All Eyes on Annika at Womens Open

By Golf Channel DigitalJune 20, 2005, 4:00 pm
2005 U.S. WomenIn 1960, Arnold Palmer drove the par-4 first hole at Cherry Hills Country Club en route to erasing a seven-stroke, final-round deficit and winning the U.S. Open.
Soon thereafter, the notion of a modern Grand Slam was born.
Annika Sorenstam
Annika Sorenstam's drive to the Grand Slam goes through Cherry Hills Country Club.
Palmer had captured each of the first two major championships of the season, and had designs on all four. His dream, however, died at St. Andrews, where he finished runner-up to Kel Nagle in the British Open.
Forty-five years later, Annika Sorenstam has arrived at Cherry Hills with hopes of doing what Palmer ' and everyone else since ' could not.
Since 1960, five players have won the first two majors of the season: Mickey Wright (1961), Jack Nicklaus (1972), Pat Bradley (1986), Tiger Woods (2002) and Sorenstam (2005).
And all have failed to secure that third victory ' at least thus far.
Sorenstam has the opportunity at this weeks U.S. Womens Open to again create history, as she attempts to become the first player ' male or female ' to win the first three legs of the modern, professional Grand Slam.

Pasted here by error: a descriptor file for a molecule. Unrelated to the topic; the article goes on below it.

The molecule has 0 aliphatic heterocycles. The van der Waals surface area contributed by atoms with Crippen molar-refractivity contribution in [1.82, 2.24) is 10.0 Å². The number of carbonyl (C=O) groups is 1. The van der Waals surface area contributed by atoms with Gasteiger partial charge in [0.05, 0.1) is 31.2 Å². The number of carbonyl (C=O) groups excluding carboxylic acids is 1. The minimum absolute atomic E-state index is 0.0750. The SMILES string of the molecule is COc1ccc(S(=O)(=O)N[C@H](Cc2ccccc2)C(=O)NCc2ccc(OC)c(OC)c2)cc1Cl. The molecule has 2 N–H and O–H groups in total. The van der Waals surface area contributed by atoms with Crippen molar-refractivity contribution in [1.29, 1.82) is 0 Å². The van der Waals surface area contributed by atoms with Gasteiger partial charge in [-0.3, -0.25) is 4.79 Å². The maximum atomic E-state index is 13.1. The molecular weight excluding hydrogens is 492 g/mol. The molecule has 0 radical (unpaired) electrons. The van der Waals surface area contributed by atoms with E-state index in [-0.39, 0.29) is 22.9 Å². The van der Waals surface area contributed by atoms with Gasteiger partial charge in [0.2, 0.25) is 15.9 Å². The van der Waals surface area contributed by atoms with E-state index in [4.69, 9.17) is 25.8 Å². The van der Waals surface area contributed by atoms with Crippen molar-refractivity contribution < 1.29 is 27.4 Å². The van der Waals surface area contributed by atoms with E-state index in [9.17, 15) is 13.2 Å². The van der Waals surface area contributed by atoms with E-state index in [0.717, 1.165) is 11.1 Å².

The 34-year-old Swede has not only won each of the first two majors this season, shes captured nine total for her career. But this may prove to be her toughest test yet.
Sorenstam is only two weeks removed from winning the McDonalds LPGA Championship, which means she has to reclaim her focus immediately. She also has to deal with the pressure of nearing in on the Grand Slam goal that she has stated each of the past two years.
I know its going to be a lot of pressure, Sorenstam said. Thats the goal I set, and if I want to achieve my goal, thats what I will have to accept.
At 6,749 yards (par 71), Cherry Hills is the longest layout in the 60-year history of this championship.
It also joins Hazeltine and Winged Foot as the only courses that have hosted a U.S. Open, U.S. Womens Open and U.S. Senior Open.
Five for the Title:
Annika Sorenstam